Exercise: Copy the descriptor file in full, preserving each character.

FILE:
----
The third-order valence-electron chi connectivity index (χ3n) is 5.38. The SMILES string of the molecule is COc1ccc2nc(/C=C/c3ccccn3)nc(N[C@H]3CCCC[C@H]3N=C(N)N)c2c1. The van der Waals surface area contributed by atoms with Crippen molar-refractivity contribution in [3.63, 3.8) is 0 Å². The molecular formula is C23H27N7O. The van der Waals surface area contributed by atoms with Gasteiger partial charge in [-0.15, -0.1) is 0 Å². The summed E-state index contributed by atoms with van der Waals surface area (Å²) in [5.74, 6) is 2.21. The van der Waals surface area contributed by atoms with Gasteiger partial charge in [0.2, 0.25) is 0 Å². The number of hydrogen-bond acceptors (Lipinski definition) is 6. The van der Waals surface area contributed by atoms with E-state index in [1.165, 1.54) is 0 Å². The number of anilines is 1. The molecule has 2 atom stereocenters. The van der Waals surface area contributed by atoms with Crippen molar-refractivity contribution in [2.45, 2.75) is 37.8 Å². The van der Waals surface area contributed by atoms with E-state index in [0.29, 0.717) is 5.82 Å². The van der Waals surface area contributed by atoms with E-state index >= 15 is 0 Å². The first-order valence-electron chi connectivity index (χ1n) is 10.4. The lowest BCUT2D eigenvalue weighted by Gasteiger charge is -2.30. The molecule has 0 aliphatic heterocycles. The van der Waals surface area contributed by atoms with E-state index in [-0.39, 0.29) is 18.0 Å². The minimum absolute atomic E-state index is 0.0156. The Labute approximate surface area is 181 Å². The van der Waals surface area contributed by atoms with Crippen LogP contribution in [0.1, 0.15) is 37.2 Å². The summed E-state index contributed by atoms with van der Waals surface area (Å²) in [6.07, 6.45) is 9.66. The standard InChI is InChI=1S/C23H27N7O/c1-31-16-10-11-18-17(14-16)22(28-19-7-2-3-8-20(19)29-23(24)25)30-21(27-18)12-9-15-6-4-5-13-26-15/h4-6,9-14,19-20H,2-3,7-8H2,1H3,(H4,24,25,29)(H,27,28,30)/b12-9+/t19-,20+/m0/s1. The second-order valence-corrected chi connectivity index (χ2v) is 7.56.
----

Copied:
The third-order valence-electron chi connectivity index (χ3n) is 5.38. The SMILES string of the molecule is COc1ccc2nc(/C=C/c3ccccn3)nc(N[C@H]3CCCC[C@H]3N=C(N)N)c2c1. The van der Waals surface area contributed by atoms with Crippen molar-refractivity contribution in [3.63, 3.8) is 0 Å². The molecular formula is C23H27N7O. The van der Waals surface area contributed by atoms with Gasteiger partial charge in [-0.15, -0.1) is 0 Å². The summed E-state index contributed by atoms with van der Waals surface area (Å²) in [5.74, 6) is 2.21. The van der Waals surface area contributed by atoms with Gasteiger partial charge in [0.2, 0.25) is 0 Å². The number of hydrogen-bond acceptors (Lipinski definition) is 6. The van der Waals surface area contributed by atoms with E-state index in [1.165, 1.54) is 0 Å². The number of anilines is 1. The molecule has 2 atom stereocenters. The van der Waals surface area contributed by atoms with Crippen molar-refractivity contribution in [2.45, 2.75) is 37.8 Å². The van der Waals surface area contributed by atoms with E-state index in [0.29, 0.717) is 5.82 Å². The van der Waals surface area contributed by atoms with E-state index >= 15 is 0 Å². The first-order valence-electron chi connectivity index (χ1n) is 10.4. The lowest BCUT2D eigenvalue weighted by Gasteiger charge is -2.30. The molecule has 0 aliphatic heterocycles. The van der Waals surface area contributed by atoms with E-state index in [-0.39, 0.29) is 18.0 Å². The minimum absolute atomic E-state index is 0.0156. The Labute approximate surface area is 181 Å². The van der Waals surface area contributed by atoms with Crippen LogP contribution in [0.1, 0.15) is 37.2 Å². The summed E-state index contributed by atoms with van der Waals surface area (Å²) in [6.07, 6.45) is 9.66. The standard InChI is InChI=1S/C23H27N7O/c1-31-16-10-11-18-17(14-16)22(28-19-7-2-3-8-20(19)29-23(24)25)30-21(27-18)12-9-15-6-4-5-13-26-15/h4-6,9-14,19-20H,2-3,7-8H2,1H3,(H4,24,25,29)(H,27,28,30)/b12-9+/t19-,20+/m0/s1. The second-order valence-corrected chi connectivity index (χ2v) is 7.56.